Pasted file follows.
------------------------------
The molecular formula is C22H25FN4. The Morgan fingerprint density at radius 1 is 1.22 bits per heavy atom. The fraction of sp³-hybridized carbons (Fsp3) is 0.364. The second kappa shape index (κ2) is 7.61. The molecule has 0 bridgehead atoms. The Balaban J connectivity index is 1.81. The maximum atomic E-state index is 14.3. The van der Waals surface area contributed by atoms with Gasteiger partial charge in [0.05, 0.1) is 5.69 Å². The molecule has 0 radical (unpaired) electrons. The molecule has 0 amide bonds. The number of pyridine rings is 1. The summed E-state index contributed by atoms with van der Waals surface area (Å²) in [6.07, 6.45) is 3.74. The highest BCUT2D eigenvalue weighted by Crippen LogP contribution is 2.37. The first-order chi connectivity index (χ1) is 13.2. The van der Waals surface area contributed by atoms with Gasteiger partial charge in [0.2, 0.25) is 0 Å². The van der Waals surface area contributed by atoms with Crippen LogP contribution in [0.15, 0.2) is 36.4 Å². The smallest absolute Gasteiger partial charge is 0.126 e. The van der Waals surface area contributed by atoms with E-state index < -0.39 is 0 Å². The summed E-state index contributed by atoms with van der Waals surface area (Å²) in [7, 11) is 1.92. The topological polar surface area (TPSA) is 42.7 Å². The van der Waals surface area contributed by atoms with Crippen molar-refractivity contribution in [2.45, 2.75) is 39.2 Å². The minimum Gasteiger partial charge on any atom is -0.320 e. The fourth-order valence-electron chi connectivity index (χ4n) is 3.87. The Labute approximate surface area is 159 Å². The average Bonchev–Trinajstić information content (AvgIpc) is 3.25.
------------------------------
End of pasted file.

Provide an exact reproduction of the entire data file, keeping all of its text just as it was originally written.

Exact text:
The molecular formula is C22H25FN4. The Morgan fingerprint density at radius 1 is 1.22 bits per heavy atom. The fraction of sp³-hybridized carbons (Fsp3) is 0.364. The second kappa shape index (κ2) is 7.61. The molecule has 0 bridgehead atoms. The Balaban J connectivity index is 1.81. The maximum atomic E-state index is 14.3. The van der Waals surface area contributed by atoms with Gasteiger partial charge in [0.05, 0.1) is 5.69 Å². The molecule has 0 radical (unpaired) electrons. The molecule has 0 amide bonds. The number of pyridine rings is 1. The summed E-state index contributed by atoms with van der Waals surface area (Å²) in [6.07, 6.45) is 3.74. The highest BCUT2D eigenvalue weighted by Crippen LogP contribution is 2.37. The first-order chi connectivity index (χ1) is 13.2. The van der Waals surface area contributed by atoms with Gasteiger partial charge in [0.2, 0.25) is 0 Å². The van der Waals surface area contributed by atoms with Crippen LogP contribution in [0.15, 0.2) is 36.4 Å². The smallest absolute Gasteiger partial charge is 0.126 e. The van der Waals surface area contributed by atoms with E-state index < -0.39 is 0 Å². The summed E-state index contributed by atoms with van der Waals surface area (Å²) in [7, 11) is 1.92. The topological polar surface area (TPSA) is 42.7 Å². The van der Waals surface area contributed by atoms with Crippen molar-refractivity contribution in [2.45, 2.75) is 39.2 Å². The minimum Gasteiger partial charge on any atom is -0.320 e. The fourth-order valence-electron chi connectivity index (χ4n) is 3.87. The Labute approximate surface area is 159 Å². The average Bonchev–Trinajstić information content (AvgIpc) is 3.25.